Comics / DC Comics History

DC Comics History: Strange Sports Stories

By Deejay Dayton
Jul 31, 2017 - 8:49


Strange Sports Stories, a blending of science fiction with sports tales, makes its debut as a series in the pages of Brave and the Bold during the period 1960 – 1964: the Silver Age.  There would be no recurring characters in this concept, and in truth I debated whether or not it deserved an actual entry. But geez, I gave entries to Spaceman at Work and Know Your Animals, so why not Strange Sports Stories?  As there was no real development during the run of the series, I am going to write up the stories from the first issue of the run, and the final issue.


The cover story is also the first one in Brave and the Bold 45, and features humans playing baseball against aliens, who have no visible bodies.  It seems a fairly simple story at first, but then we get a really complicated plot about invaders and a deadly weapon.  The power source is being dangerously depleted, and it gets stolen by another alien and brought to Earth and concealed in the flag pole of the baseball stadium. 


So when the invisible aliens say that if they win all they want is the flag, there is much more at stake. The pitcher on the team winds up learning all of this, and so all the stress lies on him as he goes up against the alien team.  The humans win, and the aliens leave without the pole.  The best thing about these stories is the use of silhouettes throughout, although in this particular case they do not add much to the specific tale.


The second story in the issue deals with a scrawny man who winds up becoming a star football player. He is into science, but finds that girls only are attracted to jocks.  When one of his formulas produces extremely hearty plants, he eats the berries from one of them, and winds up getting a new, super-jock body himself. He adopts a new name and identity to become a football player, and his appearance is apparently so different no one catches on.  Although he really doesn't look THAT different.  But neither his parents nor the girl he was after can tell who he is at first. 


He gets to live his dream, but has to keep using the formula, and runs out of the rare chemicals.  He wins the big game, just before he has to revert to his true identity for good.  But by then the girl has figured things out, and fallen in love with him anyway.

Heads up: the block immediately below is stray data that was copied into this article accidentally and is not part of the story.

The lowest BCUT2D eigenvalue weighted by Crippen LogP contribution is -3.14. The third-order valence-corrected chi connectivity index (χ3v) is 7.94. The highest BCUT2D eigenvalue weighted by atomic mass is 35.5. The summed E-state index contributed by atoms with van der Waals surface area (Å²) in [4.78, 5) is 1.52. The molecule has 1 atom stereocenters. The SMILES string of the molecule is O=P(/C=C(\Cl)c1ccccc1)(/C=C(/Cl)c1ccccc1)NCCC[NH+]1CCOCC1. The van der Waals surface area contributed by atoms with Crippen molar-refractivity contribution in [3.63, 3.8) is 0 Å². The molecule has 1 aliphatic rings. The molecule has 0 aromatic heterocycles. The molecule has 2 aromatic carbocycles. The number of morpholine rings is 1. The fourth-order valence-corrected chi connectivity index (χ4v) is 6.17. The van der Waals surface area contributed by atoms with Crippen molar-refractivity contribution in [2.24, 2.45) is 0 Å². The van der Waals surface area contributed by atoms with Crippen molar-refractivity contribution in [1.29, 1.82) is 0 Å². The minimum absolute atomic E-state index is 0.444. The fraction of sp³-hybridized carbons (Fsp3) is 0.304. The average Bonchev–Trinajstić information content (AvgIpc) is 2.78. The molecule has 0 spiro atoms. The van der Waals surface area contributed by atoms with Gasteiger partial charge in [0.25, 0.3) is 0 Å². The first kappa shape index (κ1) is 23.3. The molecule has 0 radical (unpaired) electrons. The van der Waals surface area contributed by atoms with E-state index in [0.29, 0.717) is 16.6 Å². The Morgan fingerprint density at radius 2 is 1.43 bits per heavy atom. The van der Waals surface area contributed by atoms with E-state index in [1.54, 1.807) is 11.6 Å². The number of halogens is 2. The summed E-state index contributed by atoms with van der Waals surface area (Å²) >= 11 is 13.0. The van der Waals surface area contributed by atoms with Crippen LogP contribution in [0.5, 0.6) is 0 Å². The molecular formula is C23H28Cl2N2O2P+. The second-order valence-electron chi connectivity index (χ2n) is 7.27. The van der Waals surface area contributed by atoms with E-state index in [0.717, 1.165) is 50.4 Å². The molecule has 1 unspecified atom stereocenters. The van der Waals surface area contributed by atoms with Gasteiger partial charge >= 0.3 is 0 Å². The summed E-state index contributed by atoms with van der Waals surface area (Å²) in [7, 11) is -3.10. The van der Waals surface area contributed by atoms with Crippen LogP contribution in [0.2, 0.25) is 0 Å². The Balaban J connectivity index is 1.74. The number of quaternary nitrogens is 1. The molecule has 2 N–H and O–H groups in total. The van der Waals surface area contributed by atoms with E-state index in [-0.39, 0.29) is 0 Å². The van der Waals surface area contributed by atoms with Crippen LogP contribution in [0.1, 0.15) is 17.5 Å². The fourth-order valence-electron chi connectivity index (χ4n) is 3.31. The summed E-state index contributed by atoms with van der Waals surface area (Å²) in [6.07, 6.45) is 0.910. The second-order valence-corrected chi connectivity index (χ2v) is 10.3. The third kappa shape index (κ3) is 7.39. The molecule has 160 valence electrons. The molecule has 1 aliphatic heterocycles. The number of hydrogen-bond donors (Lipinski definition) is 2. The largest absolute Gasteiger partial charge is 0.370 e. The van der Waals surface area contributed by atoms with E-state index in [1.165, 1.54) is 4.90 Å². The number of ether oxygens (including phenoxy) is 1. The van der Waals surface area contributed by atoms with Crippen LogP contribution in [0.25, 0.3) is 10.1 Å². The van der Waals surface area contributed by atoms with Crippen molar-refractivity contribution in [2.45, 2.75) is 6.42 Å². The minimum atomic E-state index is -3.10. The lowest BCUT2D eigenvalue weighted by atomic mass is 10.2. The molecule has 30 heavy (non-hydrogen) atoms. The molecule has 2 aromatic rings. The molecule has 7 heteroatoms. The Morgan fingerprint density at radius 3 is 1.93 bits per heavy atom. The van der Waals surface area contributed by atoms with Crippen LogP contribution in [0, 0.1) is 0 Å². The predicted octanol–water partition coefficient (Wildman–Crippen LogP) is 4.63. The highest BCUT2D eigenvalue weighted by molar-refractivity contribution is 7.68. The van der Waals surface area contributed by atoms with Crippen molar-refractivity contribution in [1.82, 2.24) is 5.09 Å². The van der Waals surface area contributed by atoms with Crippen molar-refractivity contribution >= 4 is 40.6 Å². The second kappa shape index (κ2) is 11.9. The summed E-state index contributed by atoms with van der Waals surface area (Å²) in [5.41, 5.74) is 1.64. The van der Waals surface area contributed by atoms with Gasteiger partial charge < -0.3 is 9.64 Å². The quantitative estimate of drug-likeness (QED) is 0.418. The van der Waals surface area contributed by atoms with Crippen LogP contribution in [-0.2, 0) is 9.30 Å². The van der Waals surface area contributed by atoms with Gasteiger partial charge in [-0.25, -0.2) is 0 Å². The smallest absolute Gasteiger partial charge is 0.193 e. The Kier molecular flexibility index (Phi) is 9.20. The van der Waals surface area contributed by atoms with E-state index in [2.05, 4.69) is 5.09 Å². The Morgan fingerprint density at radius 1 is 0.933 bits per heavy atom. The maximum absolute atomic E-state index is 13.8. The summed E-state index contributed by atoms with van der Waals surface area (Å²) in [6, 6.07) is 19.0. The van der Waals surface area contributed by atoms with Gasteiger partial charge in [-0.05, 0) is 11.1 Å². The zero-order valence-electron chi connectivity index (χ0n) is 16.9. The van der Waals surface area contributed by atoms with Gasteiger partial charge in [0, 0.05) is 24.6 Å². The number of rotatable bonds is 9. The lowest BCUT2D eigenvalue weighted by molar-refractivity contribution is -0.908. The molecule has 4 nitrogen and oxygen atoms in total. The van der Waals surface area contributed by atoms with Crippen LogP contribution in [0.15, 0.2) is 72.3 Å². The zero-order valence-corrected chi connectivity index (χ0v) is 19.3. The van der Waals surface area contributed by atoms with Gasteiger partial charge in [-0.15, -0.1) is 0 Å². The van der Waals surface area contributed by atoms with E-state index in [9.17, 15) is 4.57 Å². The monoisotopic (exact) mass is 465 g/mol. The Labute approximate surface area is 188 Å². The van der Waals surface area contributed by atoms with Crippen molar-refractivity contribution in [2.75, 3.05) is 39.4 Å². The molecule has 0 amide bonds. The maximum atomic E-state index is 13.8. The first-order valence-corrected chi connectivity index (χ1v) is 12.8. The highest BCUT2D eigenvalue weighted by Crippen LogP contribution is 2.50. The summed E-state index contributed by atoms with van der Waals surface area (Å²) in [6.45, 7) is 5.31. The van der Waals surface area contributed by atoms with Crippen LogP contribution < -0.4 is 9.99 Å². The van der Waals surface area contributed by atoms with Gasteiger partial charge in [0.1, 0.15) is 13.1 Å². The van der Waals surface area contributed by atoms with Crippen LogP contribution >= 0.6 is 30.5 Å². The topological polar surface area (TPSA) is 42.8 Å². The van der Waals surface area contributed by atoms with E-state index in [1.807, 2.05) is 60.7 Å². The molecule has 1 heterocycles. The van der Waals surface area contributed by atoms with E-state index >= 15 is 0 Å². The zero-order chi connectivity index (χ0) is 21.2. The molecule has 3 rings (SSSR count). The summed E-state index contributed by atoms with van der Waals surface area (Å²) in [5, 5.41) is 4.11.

Strange Sports Stories comes to the end of its run with Brave and the Bold 49.  As with each of the issues of its run in this book, there are two stories. The cover story, by Fox, Infantino and Giella, has gorillas playing baseball.  They are trained by a scientist who increases the mind power of the gorillas, but is unaware when the gorillas start using a mind wiping ray on him, and manipulating him to bring them to the US.


While the gorillas do play baseball during the day, by night they are placing special devices which they intend to set off to reduce humans to the level of beasts, and conquer the world.  The scientist figures out what is going on just in time, and uses the mind-wipe ray on them, turning them back into the animals they were before he started teaching them.


The second story is by Broome, Infantino and Giella, and deals with a soldier in the far future who uses his sports skills while battling an alien invasion. The tale opens with the man being a star athlete at spaceball, a game played in a zero gravity chamber.  When war breaks out, he leaves the team to enlist. At the climax of the story, his knowledge of ricochets and weightless maneuvers allows him to triumph over his alien enemy.


For quite a few years after the end of this run Strange Sports Stories would be a frequent theme in reprint books, which would cull their tales not only from this run, but also from assorted sportsy stories from Strange Adventures, House of Mystery, Mystery in Space, and so on. Strange Sports Stories would return its own book, briefly, in the early 70s.

Strange Sports Stories: Brave and the Bold 45 - 49 (Dec/Jan 62/63 – Aug/Sept 63)

Next up – Doom Patrol!

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Last Updated: Jun 26, 2018 - 9:28

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